Nicole Turner: Calculated risk pays off for Paralympian swimmer

Garryhinch athlete took time out of studies to train and won silver medal in Tokyo

Nicole Turner’s family and friends celebrate the Paralympian’s success  at home in Garryhinch, Co Offaly. Photograph: Dara Mac Dónaill

Nicole Turner’s family and friends celebrate the Paralympian’s success at home in Garryhinch, Co Offaly. Photograph: Dara Mac Dónaill


A calculated risk has “paid off” for Paralympian Nicole Turner, who opted to put her studies on hold to train for the Tokyo games.

Nicole’s mother Bernie explained that the 19-year-old swimmer opted not to sit her Leaving Cert so she could focus on the pool, and now has her reward and a place in the history books after claiming silver in the 50m S6 butterfly event.

“It was supposed to just be a year out, but obviously Covid then kicked in,” Ms Turner told The Irish Times from the family’s home in Garryhinch near Portarlington. “Her training regime had to change again because she couldn’t swim with the clubs.

“She couldn’t fit school in because we don’t live in Dublin [where Nicole trains], we live an hour and 10 minutes away. There was only one alternative: go to school or swim.”

Ms Turner believes her daughter made the right decision. “Nicole loves to swim. I said to her, ‘You can always go get an education, you won’t be able to represent your country at that level.’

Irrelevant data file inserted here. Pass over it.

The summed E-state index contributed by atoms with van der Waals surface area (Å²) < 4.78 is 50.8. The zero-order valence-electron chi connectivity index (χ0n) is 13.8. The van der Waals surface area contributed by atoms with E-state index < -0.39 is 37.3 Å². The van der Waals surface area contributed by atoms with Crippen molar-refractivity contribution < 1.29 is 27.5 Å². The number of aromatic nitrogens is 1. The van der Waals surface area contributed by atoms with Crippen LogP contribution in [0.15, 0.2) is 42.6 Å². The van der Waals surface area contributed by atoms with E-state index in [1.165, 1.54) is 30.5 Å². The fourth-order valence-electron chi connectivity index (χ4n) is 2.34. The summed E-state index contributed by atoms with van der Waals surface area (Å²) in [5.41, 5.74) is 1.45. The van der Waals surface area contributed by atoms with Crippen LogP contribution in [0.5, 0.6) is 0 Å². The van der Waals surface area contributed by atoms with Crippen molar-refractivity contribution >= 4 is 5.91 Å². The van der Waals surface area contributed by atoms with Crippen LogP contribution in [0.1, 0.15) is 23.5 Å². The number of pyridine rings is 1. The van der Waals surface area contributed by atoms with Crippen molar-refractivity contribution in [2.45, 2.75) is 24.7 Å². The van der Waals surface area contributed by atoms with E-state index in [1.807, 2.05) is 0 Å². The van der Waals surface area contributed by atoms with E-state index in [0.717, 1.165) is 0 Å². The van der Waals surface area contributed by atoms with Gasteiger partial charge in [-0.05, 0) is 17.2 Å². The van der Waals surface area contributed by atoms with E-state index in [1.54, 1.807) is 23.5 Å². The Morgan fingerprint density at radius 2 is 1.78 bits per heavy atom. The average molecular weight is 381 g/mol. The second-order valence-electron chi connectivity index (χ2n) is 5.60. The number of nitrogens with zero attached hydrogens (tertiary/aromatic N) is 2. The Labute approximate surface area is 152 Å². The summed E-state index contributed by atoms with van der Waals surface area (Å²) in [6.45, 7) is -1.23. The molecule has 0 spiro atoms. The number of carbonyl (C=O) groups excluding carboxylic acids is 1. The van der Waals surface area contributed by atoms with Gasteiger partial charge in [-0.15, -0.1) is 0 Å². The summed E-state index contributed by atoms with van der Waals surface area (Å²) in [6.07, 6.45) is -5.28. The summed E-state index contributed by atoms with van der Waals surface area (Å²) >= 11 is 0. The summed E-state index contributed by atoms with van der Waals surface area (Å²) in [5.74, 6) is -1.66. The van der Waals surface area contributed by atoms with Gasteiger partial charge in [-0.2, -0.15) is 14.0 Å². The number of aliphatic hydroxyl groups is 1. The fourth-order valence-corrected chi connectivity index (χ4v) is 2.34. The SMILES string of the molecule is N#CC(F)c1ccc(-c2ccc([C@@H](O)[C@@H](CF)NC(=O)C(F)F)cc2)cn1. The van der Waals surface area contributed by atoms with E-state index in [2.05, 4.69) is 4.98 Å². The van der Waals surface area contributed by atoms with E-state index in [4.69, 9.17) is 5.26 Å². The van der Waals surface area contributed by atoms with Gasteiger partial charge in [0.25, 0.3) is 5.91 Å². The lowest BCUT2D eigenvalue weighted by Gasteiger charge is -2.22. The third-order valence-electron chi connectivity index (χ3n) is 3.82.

“Swimming is not a sport you can stay in for years and years, it burns you out. It’s a decision that has paid off.”

Ms Turner said she did not sleep well before watching the race, which Nicole completed in 36.30 seconds, and that there was pride, relief and tears over what her daughter achieved.

She suspected Chinese athlete Yuyan Jiang would win the race, which she did, but that the silver and bronze medals were up for grabs in a competitive field.

“After the five years of training, I just hoped that she’d come out and get a medal. I wasn’t bothered about the colour. I didn’t want her to be fourth or fifth, I just wanted her to get a medal,” she said.

“She was just in good form. You could tell by her from the last two events. She knew herself that she was doing this.”

‘Stepping stone’

Once she returns from Japan, Nicole is planning to do a Post Leaving Cert course in sports management instead of going back to school and sitting the Leaving Cert.

“This will give her a stepping stone to college,” said her mother, who hopes the success of the Irish teams at the Paralympic and Olympic Games has given the people of Ireland a lift.

Nicole and Kellie Harrington are good friends, and the Olympic boxing gold medalist was among those supporting the young swimmer from afar.

“Every time I do a bake, I make banana muffins for the swimmers,” said Ms Turner. “I always have an extra four or five in the tin, and if we go up to the institute in Dublin, Kellie would be up there, I’d always give her some.

“I said to her when she was going for her final that I’d have to make her a banana loaf if she got that gold medal.

“She’s just sent me a picture of her there crying, and she said: ‘You must be bawling at this stage because I was crying when she won that [medal]’.”

The family are planning “a big homecoming” for Nicole when she gets back to Garryhinch. Her mother said: “That will be phenomenal.”